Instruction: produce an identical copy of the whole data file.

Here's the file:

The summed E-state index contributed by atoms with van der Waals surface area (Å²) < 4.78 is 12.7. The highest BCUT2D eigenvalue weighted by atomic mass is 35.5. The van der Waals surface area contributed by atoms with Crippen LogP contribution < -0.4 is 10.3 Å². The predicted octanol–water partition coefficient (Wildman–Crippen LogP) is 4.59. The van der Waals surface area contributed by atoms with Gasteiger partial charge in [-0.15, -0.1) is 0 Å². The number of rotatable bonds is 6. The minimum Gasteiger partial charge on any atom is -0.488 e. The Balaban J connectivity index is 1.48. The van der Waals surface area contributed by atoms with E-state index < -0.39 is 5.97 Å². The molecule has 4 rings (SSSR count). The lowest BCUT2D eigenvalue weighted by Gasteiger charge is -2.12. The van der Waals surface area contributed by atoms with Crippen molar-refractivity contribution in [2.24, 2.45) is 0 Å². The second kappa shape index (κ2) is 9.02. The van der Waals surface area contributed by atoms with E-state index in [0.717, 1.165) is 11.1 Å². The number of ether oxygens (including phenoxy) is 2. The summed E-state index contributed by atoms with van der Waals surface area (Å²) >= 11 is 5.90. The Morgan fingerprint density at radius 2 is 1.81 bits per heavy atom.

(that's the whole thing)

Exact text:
The summed E-state index contributed by atoms with van der Waals surface area (Å²) < 4.78 is 12.7. The highest BCUT2D eigenvalue weighted by atomic mass is 35.5. The van der Waals surface area contributed by atoms with Crippen LogP contribution < -0.4 is 10.3 Å². The predicted octanol–water partition coefficient (Wildman–Crippen LogP) is 4.59. The van der Waals surface area contributed by atoms with Gasteiger partial charge in [-0.15, -0.1) is 0 Å². The number of rotatable bonds is 6. The minimum Gasteiger partial charge on any atom is -0.488 e. The Balaban J connectivity index is 1.48. The van der Waals surface area contributed by atoms with E-state index < -0.39 is 5.97 Å². The molecule has 4 rings (SSSR count). The lowest BCUT2D eigenvalue weighted by Gasteiger charge is -2.12. The van der Waals surface area contributed by atoms with Crippen molar-refractivity contribution in [2.24, 2.45) is 0 Å². The second kappa shape index (κ2) is 9.02. The van der Waals surface area contributed by atoms with E-state index in [0.717, 1.165) is 11.1 Å². The number of ether oxygens (including phenoxy) is 2. The summed E-state index contributed by atoms with van der Waals surface area (Å²) >= 11 is 5.90. The Morgan fingerprint density at radius 2 is 1.81 bits per heavy atom.